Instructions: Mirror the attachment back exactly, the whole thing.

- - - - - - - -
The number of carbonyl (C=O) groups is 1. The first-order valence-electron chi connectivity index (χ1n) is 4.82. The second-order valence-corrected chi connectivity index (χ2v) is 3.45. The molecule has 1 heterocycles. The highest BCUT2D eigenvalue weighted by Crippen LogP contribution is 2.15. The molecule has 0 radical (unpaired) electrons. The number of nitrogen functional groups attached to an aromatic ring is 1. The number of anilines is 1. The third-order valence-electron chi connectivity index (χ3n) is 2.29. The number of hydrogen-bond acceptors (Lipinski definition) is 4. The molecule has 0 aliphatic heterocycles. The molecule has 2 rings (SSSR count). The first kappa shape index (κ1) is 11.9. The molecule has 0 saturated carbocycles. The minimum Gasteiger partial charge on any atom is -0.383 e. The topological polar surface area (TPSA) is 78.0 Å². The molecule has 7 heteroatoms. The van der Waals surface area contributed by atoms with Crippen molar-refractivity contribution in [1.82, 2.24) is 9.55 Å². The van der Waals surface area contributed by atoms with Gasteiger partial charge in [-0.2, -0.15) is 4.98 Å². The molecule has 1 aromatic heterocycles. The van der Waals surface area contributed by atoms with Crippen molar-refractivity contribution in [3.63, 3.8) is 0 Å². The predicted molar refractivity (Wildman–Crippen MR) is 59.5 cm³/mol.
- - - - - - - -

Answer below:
The number of carbonyl (C=O) groups is 1. The first-order valence-electron chi connectivity index (χ1n) is 4.82. The second-order valence-corrected chi connectivity index (χ2v) is 3.45. The molecule has 1 heterocycles. The highest BCUT2D eigenvalue weighted by Crippen LogP contribution is 2.15. The molecule has 0 radical (unpaired) electrons. The number of nitrogen functional groups attached to an aromatic ring is 1. The number of anilines is 1. The third-order valence-electron chi connectivity index (χ3n) is 2.29. The number of hydrogen-bond acceptors (Lipinski definition) is 4. The molecule has 0 aliphatic heterocycles. The molecule has 2 rings (SSSR count). The first kappa shape index (κ1) is 11.9. The molecule has 0 saturated carbocycles. The minimum Gasteiger partial charge on any atom is -0.383 e. The topological polar surface area (TPSA) is 78.0 Å². The molecule has 7 heteroatoms. The van der Waals surface area contributed by atoms with Crippen molar-refractivity contribution in [1.82, 2.24) is 9.55 Å². The van der Waals surface area contributed by atoms with Gasteiger partial charge in [-0.2, -0.15) is 4.98 Å². The molecule has 1 aromatic heterocycles. The van der Waals surface area contributed by atoms with Crippen molar-refractivity contribution in [3.63, 3.8) is 0 Å². The predicted molar refractivity (Wildman–Crippen MR) is 59.5 cm³/mol.